Use this explanation card in Turkish to articulate your gluten free wish. Print the card. Hand it to your waiter. Enjoy your gluten free food in Istanbul.
To meet the special food needs on your trip, see tips on how to eat healthy while traveling. You'll get ideas on what to take before leaving home, what to pack to eat on a plane with lists of perishable and non-perishable foods.
Turks do admit that they drink a lot of Coca Cola. However Turkey does boast several internationally popular drinks of its own. See our top list of best Turkish drinks below.
Ayran is a yogurt drink. It is made of plain yogurt, water and some salt.
Some variations of ayran include grated cucumber and mint leaves. You can buy your specially made ayran in restaurants. It will usually have a nice foam and served in a special copper cup. Cost of such ayran can be as much as 10 Turkish Liras per cup.
For a quick drink, buy your ayran in a market (for only 1 Turkish Lira) or from a street vendor.
Just like the Turkish tea, ayran is a Turkish national drink. It is served with meats, fish, borek and pide, you name it. Everything but sweets have ayran beside them.
Do mind expiration date on the box for safety. It's a dairy product after all.
Boza is not exactly a drink. It is served with tea spoons but you can drink your boza too. The beverage is made of millet with some flour and sugar. Enjoy the thick somewhat sweet boza from a special boza shop in Fatih all year round. You can buy a jar of boza from any store in the fall or winter months.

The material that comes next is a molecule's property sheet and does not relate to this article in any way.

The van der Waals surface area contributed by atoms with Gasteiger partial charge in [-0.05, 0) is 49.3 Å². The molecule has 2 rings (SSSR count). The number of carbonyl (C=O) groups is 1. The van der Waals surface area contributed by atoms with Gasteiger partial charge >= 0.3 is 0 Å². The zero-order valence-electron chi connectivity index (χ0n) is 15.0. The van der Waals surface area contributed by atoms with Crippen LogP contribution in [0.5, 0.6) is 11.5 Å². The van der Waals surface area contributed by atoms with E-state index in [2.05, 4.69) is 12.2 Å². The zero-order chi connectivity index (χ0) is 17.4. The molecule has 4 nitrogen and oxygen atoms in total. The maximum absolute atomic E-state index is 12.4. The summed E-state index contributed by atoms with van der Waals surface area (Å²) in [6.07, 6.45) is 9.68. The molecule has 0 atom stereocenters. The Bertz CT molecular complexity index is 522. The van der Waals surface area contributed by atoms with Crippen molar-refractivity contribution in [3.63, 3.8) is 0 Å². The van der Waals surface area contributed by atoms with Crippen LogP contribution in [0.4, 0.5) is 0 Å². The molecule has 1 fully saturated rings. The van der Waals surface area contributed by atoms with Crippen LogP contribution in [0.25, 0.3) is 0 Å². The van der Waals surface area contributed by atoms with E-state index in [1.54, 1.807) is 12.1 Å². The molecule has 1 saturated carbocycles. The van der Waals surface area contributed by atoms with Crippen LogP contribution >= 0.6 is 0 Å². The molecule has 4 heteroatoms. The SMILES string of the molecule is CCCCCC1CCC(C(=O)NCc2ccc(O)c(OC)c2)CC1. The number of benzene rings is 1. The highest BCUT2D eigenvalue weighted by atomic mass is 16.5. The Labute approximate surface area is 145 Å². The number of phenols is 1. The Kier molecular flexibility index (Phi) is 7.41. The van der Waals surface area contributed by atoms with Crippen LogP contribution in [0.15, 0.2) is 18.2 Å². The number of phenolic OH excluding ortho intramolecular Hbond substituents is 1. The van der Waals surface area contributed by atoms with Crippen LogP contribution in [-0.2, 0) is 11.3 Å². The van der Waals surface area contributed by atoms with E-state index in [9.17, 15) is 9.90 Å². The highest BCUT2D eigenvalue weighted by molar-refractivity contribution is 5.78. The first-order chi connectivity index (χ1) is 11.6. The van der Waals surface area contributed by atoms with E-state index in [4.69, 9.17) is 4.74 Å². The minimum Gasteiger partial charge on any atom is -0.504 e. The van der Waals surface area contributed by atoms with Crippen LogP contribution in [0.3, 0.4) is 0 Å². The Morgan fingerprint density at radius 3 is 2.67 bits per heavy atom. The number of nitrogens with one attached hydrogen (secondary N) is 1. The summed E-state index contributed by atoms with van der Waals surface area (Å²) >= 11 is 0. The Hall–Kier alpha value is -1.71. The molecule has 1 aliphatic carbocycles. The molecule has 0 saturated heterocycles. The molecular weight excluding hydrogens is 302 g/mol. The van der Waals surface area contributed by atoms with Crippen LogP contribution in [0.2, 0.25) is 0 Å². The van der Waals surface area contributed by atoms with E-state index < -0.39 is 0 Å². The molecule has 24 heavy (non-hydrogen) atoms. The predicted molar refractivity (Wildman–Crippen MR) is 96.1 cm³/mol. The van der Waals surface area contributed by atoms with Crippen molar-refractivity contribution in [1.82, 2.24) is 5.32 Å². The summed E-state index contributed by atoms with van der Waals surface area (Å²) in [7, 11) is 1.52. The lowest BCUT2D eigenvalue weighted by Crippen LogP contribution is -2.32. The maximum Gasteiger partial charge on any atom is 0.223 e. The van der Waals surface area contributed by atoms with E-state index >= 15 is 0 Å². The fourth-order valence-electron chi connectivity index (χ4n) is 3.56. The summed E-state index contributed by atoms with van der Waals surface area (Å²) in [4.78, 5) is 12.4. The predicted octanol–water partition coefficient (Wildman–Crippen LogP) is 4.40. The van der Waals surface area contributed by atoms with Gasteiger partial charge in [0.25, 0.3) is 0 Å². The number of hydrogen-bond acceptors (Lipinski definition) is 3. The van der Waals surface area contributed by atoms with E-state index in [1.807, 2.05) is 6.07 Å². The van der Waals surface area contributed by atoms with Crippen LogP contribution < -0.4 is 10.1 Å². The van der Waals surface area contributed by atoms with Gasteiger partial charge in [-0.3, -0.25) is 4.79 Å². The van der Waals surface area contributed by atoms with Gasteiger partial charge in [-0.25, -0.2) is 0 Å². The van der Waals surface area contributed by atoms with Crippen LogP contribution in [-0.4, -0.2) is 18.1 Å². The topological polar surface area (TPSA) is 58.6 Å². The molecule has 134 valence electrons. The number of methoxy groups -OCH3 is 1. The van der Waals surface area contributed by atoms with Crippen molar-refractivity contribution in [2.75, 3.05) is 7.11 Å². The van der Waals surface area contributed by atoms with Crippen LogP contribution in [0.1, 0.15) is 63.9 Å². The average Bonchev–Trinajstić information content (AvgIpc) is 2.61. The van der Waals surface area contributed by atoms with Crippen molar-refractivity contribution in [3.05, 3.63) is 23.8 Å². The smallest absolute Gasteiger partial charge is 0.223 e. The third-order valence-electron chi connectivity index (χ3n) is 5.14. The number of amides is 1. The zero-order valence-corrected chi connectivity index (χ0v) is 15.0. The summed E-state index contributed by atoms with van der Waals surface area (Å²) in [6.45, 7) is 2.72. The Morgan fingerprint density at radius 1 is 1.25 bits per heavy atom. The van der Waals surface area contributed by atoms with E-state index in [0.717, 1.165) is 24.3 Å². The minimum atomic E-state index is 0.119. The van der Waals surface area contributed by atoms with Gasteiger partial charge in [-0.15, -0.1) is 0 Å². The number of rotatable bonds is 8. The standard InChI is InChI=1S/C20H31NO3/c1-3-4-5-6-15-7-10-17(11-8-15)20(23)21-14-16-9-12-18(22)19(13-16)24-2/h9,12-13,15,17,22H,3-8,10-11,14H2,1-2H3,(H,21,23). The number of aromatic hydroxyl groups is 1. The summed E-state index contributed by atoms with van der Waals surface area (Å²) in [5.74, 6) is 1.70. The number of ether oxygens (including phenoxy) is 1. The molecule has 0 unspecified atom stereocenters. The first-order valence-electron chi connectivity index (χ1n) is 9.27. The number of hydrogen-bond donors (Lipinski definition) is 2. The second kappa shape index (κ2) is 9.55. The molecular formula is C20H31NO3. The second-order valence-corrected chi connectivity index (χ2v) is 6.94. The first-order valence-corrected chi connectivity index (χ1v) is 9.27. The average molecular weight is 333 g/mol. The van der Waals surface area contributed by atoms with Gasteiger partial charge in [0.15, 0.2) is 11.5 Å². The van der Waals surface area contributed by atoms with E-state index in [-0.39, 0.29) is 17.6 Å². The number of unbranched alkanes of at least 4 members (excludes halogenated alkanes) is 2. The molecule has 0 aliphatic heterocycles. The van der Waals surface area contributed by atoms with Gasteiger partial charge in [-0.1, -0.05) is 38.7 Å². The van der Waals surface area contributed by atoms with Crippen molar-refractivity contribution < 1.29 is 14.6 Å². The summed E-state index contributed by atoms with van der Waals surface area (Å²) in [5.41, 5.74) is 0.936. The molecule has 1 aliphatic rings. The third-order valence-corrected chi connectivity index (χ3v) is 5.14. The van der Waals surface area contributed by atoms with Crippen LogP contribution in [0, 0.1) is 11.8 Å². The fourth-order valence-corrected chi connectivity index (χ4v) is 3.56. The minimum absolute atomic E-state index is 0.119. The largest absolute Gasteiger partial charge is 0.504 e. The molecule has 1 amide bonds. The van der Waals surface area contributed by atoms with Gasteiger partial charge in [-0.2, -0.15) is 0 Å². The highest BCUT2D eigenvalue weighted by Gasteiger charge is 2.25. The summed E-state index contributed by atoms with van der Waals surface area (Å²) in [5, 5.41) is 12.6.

Drinks cost about 5 Turkish Lira per glass.
Raki is an alcoholic beverage with anise flavor and is very popular in Turkey. Drink it by adding some water to your glass, see how the see-through color changes to snow white and off you go to make a toast! Raki is even considered a national drink. Some travelers bring raki back home as a souvenir.
Salep is a thick hot drink made of milk and thickening agents to keep you warm in the cold winter months. Cafes and restaurants usually include salep in their menu starting late October. Prices start at 10 Turkish Liras per cup and tastes slightly vary from vendor to vendor. It's a sweet drink served with cinnamon and some add more sugar to get that warm and comforting feeling from drinking Turkish salep.
The name of this drink comes from an ingredient which is usually only a tiny part of the recipe (2-8%) - salep. Salep is a root of a certain type of an orchard tree turned into flour. Orchards are grown in Turkey and many other sweets have salep in it, the most famous being Turkish ice cream.
You can buy salep dust at a spice seller ("aktar" in Turkish) and make your own hot salep. Grocery stores sell ready-to-drink salep in a carton box. Simply pre-heat the drink before consumption. Enjoy!
Salgam is a turnip water. Turnip is a root vegetable usually eaten raw. The drink made out of the turnip is a salty-spicy drink, served cold, usually with meat dishes. Salgam can also be made of red carrot pickles and sometimes serves as a hangover cure.
Have your stomach ready for a tasty time with food in Istanbul and enjoy your trip to the fullest.